What is certainly Britain's, and arguably the world's, most glorious setting for a race meeting is now into its third century as a venue. And just as in 1802, when Pantagruel galloped six miles in three heats to win the first race on the third Duke of Richmond's estate atop the Sussex Downs, the English Channel shimmers silver to the south and ripe cornfields glitter gold to the north. Goodwood did not earn its alliterative epithet for nothing.
For the tens of thousands who make the panama-wearing pilgrimage to the five-day garden party on the hill, even failing to back a winner owns a certain charm for in the greater scheme of things, in an environment this glorious it perhaps matters less who wins or loses than where the game is played.
Which may be just as well, for there is no other top-flight course that produces so many genuine hard-luck stories in running. Idiosyncratic is possibly a kind word to describe the oddly-shaped track, which combines twists, turns, banking, changes of direction and gradients up and down to form something of an equine rollercoaster. It is not only at the flying club on the Goodwood estate that the loop is looped.
For the horses, athleticism and balance are at a premium. For the jockeys, there is another essential ingredient. "Luck," said Richard Hughes. "If you've five rides and three of them get a good run through, you're doing well. But you take the good with the bad. It can be a tricky course to ride but whatever happens, you've got to stick to any plan you make. If you're going down the inner, go down the inner, don't change your mind half-way."
If ever there was a horses-for-courses course, this is the one; some seem to actively enjoy the experience, others loathe it. "You want a tough, hardy sort of horse," added Hughes. "And it can suit the old shitbags, the quirky devils, the old handicappers. It keeps them thinking and interested. But for younger ones, it can be a jump in the deep end. Racing is hard enough for an inexperienced horse without them gawking at everything. They've really got to know their jobs and stay in the zone."
Being on the right horse makes the task easier. "If you're on one that can travel," said the reigning champion Ryan Moore, "it's no more of a challenge than anywhere else. If they're travelling, they can stay balanced and you can ride your race."
Frankie Dettori has a particularly soft spot for Goodwood; he rode his first winner in Britain, Lizzy Hare, there 20 years ago last month. "It's a course that either loves you or hates you, and it can be different each time," he said. "Some years, you go home on Saturday having been unable to do anything wrong. Others, you spend more time in the stewards' room than on a horse."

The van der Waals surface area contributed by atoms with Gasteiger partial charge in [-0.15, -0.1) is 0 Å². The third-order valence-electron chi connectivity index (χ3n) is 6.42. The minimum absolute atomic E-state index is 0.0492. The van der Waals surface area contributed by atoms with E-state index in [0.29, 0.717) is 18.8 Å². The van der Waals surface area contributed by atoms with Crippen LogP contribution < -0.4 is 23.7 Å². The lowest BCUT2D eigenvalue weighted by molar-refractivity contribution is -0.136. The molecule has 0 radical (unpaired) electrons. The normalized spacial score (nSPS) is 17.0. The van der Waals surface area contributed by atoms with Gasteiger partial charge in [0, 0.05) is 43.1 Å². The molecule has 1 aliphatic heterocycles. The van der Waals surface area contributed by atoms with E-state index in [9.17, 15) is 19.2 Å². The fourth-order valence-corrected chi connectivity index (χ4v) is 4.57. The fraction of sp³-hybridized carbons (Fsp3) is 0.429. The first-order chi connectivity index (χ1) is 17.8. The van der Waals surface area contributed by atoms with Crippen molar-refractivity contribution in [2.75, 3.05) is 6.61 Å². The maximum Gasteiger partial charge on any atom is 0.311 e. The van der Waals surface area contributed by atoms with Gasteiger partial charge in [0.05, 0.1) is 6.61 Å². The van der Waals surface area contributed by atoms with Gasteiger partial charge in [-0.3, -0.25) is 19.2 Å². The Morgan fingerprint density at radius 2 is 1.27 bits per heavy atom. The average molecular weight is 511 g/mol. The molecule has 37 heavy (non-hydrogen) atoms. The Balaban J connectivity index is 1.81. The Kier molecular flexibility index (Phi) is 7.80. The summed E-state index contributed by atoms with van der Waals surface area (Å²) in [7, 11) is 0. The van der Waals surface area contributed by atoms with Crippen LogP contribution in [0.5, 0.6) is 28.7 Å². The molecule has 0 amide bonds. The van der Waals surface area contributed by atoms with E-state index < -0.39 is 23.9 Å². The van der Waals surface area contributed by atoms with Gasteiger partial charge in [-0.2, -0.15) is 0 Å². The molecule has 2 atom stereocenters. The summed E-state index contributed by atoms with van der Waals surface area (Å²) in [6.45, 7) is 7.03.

Dettori has been leading rider at the showcase meeting three times, but this time assorted bans have reduced him to just one day's attendance; tomorrow he partners Ramonti in the Sussex Stakes, the first all-aged pitstop on the elite European miling circuit. The God-olphin five-year-old, inches winner of the Queen Anne Stakes at Royal Ascot, was among eight declared yesterday for the Group One contest, the week's richest with its purse of £300,000. His rivals include the Ballydoyle three-year-old Excellent Art, who took the St James's Palace Stakes, and the exciting South African four-year-old Asiatic Boy.
This afternoon's most valuable prize, the £150,000 Betfair Cup, has been in the past used as a stepping- stone to the top level, notably by Observatory, who seven years ago went on to famously defeat Giant's Causeway in the Queen Elizabeth II Stakes.
Before his win at Goodwood, Observatory had won the Jersey Stakes at the Royal meeting and there is every confidence in the yard of Peter Chapple-Hyam that Tariq (3.25) can tread the same progressive path. The Kyllachy colt has won both his starts since running down the field in the French 2,000 Guineas on his seasonal debut and the style of his victory at Ascot was particularly taking.
It may be a frightening thought on a bright summer afternoon, but the St Leger is only 46 days away. The Gordon Stakes, over a mile and a half, is the first of the recognised post-Derby trials for the longest and oldest Classic and one which has a good record as a pointer, with three winners - Sixties Icon, Millenary and Nedawi -of both races in the past 10 years.
One of today's contenders, the Derby third Aqaleem, is vying for St Leger favouritism with Irish Derby winner Soldier Of Fortune, whose Ballydoyle stablemate Yellowstone tests the homeside firepower this afternoon. But both may have to defer to Raincoat (2.50), who was closer to Authorized when second in the Dante Stakes than was Aqaleem at Epsom and has made great strides at home since being outpaced in the French Derby.
Speedy Queen Mary Stakes runner-up Starlit Sands (4.00), who proved she could cope with downhill undulations at Catterick, can resume winning ways in the Molecomb Stakes and, with the ground drying, Dansili Dancer (2.15) may be worth an interest on a track where he has won twice.Reuse content